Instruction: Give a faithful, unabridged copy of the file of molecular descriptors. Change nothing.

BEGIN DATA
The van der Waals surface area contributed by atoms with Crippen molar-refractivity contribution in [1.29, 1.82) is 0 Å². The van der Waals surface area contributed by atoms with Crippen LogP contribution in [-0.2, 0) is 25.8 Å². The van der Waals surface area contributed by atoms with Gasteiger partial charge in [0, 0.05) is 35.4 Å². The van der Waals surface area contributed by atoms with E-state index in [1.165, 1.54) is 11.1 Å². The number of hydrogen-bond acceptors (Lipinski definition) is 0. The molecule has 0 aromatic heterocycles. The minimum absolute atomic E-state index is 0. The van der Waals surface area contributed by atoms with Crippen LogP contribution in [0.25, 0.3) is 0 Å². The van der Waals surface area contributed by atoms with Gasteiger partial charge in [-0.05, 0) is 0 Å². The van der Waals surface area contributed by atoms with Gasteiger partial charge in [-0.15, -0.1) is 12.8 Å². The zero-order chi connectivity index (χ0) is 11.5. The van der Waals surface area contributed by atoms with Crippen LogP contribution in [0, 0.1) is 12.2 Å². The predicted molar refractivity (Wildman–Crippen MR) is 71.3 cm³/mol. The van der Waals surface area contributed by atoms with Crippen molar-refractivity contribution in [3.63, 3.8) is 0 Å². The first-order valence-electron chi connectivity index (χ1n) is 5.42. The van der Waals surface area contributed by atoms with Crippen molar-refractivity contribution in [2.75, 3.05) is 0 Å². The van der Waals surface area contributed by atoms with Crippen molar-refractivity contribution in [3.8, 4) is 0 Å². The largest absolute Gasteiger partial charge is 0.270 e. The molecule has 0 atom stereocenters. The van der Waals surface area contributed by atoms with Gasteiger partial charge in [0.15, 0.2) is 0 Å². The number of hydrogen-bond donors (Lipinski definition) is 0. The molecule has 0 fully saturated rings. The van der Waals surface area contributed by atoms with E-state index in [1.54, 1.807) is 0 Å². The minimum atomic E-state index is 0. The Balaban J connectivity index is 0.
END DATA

The van der Waals surface area contributed by atoms with Crippen molar-refractivity contribution in [1.29, 1.82) is 0 Å². The van der Waals surface area contributed by atoms with Crippen LogP contribution in [-0.2, 0) is 25.8 Å². The van der Waals surface area contributed by atoms with Gasteiger partial charge in [0, 0.05) is 35.4 Å². The van der Waals surface area contributed by atoms with E-state index in [1.165, 1.54) is 11.1 Å². The number of hydrogen-bond acceptors (Lipinski definition) is 0. The molecule has 0 aromatic heterocycles. The minimum absolute atomic E-state index is 0. The van der Waals surface area contributed by atoms with Crippen LogP contribution in [0.25, 0.3) is 0 Å². The van der Waals surface area contributed by atoms with Gasteiger partial charge in [-0.05, 0) is 0 Å². The van der Waals surface area contributed by atoms with Gasteiger partial charge in [-0.15, -0.1) is 12.8 Å². The zero-order chi connectivity index (χ0) is 11.5. The van der Waals surface area contributed by atoms with Crippen LogP contribution in [0, 0.1) is 12.2 Å². The predicted molar refractivity (Wildman–Crippen MR) is 71.3 cm³/mol. The van der Waals surface area contributed by atoms with Crippen molar-refractivity contribution in [3.63, 3.8) is 0 Å². The first-order valence-electron chi connectivity index (χ1n) is 5.42. The van der Waals surface area contributed by atoms with Crippen molar-refractivity contribution in [2.75, 3.05) is 0 Å². The van der Waals surface area contributed by atoms with Crippen molar-refractivity contribution in [3.8, 4) is 0 Å². The largest absolute Gasteiger partial charge is 0.270 e. The molecule has 0 atom stereocenters. The van der Waals surface area contributed by atoms with Gasteiger partial charge in [0.15, 0.2) is 0 Å². The number of hydrogen-bond donors (Lipinski definition) is 0. The molecule has 0 fully saturated rings. The van der Waals surface area contributed by atoms with E-state index in [1.54, 1.807) is 0 Å². The minimum atomic E-state index is 0. The Balaban J connectivity index is 0.